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Not recommended under 8; parental guidance to 9 (themes, lack of interest for younger viewers)
This topic contains:
|Children under 8||Not recommended due to themes and lack of interest for younger viewers.|
|Children aged 8–9||Parental guidance recommended due to themes and lack of interest for younger viewers.|
|Children over the age of 9||Ok for this age group.|
This section contains details about the movie, including its classification by the Australian Government Classification Board and the associated consumer advice lines.
|Name of movie:||Blueback|
|Consumer advice lines:||Mild themes|
This review of the movie contains the following information:
Abby Jackson (Mia Wasikowska), a marine biologist, receives a call telling her that her mother has had a stroke and she needs to go home. Abby returns to Longboat Bay, which brings back memories of growing up there with her mum, Dora (Radha Mitchell). As a young child, Abby (Ariel Donoghue) was introduced to deep sea diving by Dora, a passionate activist and defender of the ocean and all its creatures. Abby befriends a blue groper, which she names ‘Blueback’, who is playful and friendly. Gropers live in the same area for 70 years, so each time Abby and Dora dive they meet their friend.
Later, as a 15-year-old, Abby (Ilsa Fogg) joins her mother in protesting against the development of Longboat Bay and the dredging of the waters to allow for larger boats to visit. Abby introduces her friend, Briggs (Pedrea Jackson), an indigenous Australian, to Blueback. Briggs is also passionate about saving the ocean creatures. When divers arrive with spear guns, Abby has to protect Blueback and is nearly shot herself in the process. Her heroic stand, however, ultimately saves the Bay.
Children and adolescents may react adversely at different ages to themes of crime, suicide, drug and alcohol dependence, death, serious illness, family breakdown, death or separation from a parent, animal distress or cruelty to animals, children as victims, natural disasters and racism. Occasionally reviews may also signal themes that some parents may simply wish to know about.
Conservation; Marine creatures; Activism.
Research shows that children are at risk of learning that violence is an acceptable means of conflict resolution when violence is glamourised, performed by an attractive hero, successful, has few real life consequences, is set in a comic context and / or is mostly perpetrated by male characters with female victims, or by one race against another.
Repeated exposure to violent content can reinforce the message that violence is an acceptable means of conflict resolution. Repeated exposure also increases the risks that children will become desensitised to the use of violence in real life or develop an exaggerated view about the prevalence and likelihood of violence in their own world.
There is some violence in this movie, including:
Children under five are most likely to be frightened by scary visual images, such as monsters, physical transformations.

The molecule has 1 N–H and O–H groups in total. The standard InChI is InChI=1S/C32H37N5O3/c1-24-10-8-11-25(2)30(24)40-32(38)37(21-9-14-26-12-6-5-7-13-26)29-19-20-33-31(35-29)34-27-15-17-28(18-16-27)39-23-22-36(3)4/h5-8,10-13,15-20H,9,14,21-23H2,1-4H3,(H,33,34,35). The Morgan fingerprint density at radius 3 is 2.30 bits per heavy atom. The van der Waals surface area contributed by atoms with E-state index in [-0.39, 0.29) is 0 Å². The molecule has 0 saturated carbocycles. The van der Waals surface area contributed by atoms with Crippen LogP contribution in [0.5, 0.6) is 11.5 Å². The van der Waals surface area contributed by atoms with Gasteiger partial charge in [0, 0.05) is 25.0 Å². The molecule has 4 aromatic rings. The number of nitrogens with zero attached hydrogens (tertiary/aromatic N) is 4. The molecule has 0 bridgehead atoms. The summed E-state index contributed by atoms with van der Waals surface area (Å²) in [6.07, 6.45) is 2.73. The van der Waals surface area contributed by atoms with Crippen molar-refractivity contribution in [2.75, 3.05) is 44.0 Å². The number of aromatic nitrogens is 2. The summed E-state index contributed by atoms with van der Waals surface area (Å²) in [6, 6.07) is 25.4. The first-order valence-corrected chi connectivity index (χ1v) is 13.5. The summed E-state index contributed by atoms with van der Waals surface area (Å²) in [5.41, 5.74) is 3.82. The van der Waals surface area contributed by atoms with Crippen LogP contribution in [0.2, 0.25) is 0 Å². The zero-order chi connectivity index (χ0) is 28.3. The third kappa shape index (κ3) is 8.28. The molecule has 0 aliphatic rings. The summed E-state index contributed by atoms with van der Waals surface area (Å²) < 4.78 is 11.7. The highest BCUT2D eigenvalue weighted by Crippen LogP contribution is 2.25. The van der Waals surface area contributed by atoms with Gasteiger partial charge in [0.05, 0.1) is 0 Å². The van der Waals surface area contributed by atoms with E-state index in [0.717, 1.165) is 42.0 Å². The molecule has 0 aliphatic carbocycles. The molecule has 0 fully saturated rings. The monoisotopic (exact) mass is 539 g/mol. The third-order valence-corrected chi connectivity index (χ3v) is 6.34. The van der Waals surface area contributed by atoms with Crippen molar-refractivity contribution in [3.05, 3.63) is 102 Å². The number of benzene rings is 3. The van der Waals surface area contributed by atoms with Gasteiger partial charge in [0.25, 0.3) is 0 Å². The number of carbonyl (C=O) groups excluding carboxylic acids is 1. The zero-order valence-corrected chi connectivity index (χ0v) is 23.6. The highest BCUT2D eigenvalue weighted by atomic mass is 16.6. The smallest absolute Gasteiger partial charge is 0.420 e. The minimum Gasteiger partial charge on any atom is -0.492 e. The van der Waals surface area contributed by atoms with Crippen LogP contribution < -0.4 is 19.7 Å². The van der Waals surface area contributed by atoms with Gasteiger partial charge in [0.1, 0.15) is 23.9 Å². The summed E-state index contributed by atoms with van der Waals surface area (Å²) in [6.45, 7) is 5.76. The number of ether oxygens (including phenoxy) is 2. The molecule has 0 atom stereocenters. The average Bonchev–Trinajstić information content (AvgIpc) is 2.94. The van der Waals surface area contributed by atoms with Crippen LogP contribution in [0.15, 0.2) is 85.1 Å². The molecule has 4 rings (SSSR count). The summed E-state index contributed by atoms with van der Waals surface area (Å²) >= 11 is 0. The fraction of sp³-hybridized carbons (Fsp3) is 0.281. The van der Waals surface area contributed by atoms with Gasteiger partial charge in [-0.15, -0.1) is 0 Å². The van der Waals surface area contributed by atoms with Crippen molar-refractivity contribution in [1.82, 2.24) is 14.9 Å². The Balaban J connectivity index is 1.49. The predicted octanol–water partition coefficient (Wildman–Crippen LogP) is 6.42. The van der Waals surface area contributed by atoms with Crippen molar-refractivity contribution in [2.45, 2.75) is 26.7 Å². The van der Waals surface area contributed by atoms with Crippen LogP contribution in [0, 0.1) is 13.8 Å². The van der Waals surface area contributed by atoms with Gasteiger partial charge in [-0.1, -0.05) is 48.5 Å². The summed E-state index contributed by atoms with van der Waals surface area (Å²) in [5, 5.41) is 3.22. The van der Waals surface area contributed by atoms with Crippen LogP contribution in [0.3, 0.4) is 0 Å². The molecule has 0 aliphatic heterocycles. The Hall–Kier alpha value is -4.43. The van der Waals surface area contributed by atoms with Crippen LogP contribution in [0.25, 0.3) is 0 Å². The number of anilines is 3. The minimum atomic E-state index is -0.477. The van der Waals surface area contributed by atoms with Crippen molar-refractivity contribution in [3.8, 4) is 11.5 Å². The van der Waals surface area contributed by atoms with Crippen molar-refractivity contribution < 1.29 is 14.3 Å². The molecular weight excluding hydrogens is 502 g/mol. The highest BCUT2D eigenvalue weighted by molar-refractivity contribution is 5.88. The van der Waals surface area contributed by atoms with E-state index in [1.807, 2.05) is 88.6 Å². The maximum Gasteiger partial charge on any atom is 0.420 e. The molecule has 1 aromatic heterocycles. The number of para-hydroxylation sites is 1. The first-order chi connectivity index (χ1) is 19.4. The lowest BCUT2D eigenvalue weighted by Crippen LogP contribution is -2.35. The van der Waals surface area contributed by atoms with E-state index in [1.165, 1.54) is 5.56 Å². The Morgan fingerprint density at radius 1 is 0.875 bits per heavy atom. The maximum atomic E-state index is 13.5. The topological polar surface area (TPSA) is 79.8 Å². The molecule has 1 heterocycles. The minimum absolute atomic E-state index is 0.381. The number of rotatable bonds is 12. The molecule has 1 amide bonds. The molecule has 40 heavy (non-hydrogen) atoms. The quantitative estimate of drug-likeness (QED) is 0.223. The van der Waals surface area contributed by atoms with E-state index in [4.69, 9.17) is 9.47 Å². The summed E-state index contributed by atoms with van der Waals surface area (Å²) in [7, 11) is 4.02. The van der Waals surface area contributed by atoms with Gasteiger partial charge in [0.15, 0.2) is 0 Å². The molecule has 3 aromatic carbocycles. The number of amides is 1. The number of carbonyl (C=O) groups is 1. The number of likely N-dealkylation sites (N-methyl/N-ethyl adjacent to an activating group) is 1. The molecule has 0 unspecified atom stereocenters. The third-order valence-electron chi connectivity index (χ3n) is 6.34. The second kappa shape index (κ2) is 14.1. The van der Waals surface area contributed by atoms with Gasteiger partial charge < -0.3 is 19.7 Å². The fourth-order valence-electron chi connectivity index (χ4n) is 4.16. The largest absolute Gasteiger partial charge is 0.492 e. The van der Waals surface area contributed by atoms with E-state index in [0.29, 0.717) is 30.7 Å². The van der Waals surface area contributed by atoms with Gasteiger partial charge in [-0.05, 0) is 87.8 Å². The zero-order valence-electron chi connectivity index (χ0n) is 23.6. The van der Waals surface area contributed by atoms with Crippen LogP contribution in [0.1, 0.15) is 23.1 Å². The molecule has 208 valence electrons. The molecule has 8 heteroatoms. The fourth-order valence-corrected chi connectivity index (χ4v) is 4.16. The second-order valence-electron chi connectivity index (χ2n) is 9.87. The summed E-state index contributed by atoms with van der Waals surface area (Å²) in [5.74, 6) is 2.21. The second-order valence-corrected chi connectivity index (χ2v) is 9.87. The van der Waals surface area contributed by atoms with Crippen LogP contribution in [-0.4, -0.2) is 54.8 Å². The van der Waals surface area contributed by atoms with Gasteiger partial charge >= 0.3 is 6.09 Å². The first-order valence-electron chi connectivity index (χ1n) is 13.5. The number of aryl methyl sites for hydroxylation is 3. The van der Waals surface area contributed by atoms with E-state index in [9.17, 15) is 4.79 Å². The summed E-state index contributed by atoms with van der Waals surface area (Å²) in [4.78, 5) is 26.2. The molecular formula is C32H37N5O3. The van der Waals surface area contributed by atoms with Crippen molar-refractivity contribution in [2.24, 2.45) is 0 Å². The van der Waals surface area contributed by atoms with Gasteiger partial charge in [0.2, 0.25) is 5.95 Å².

In addition to the above-mentioned violent scenes, there are some scenes in this movie that could scare or disturb children under the age of five, including the following:
Children aged five to eight will also be frightened by scary visual images and will also be disturbed by depictions of the death of a parent, a child abandoned or separated from parents, children or animals being hurt or threatened and / or natural disasters.
In addition to the above-mentioned violent scenes and scary visual images, there are some scenes in this movie that could scare or disturb children aged five to eight, including the following:
Children aged eight to thirteen are most likely to be frightened by realistic threats and dangers, violence or threat of violence and / or stories in which children are hurt or threatened.
In addition to the above-mentioned violent scenes, there are some scenes in this movie that could scare or disturb children aged eight to thirteen, including the following:
Children over the age of thirteen are most likely to be frightened by realistic physical harm or threats, molestation or sexual assault and / or threats from aliens or the occult.
There are some sexual references in this movie, including:
There is some use of substances in this movie, including:
There is some coarse language in this movie, including:
Blueback is an adventure movie based on the popular book by Tim Winton. The cinematography and underwater cinematography are stunning along the Western Australian Coast. The movie’s message is about protecting our environment and coastal reefs and while there is little in the movie that is scary, there are a couple of violent scenes and a couple of characters die in the course of the film. It is therefore not recommended for children under 8 and it is better suited for families with older children.
The main messages from this movie are that we are custodians of our land and environment and, as such, we must look after it; and to stand up for what you believe in.
Values in this movie that parents may wish to reinforce with their children include:
This movie could also give parents the opportunity to discuss with their children attitudes and behaviours, and their real-life consequences, such as:
Tip: Leave out the first A, An or The
Selecting an age will provide a list of movies with content suitable for this age group. Children may also enjoy movies selected via a lower age.
Content is age appropriate for children this age
Some content may not be appropriate for children this age. Parental guidance recommended
Content is not age appropriate for children this age
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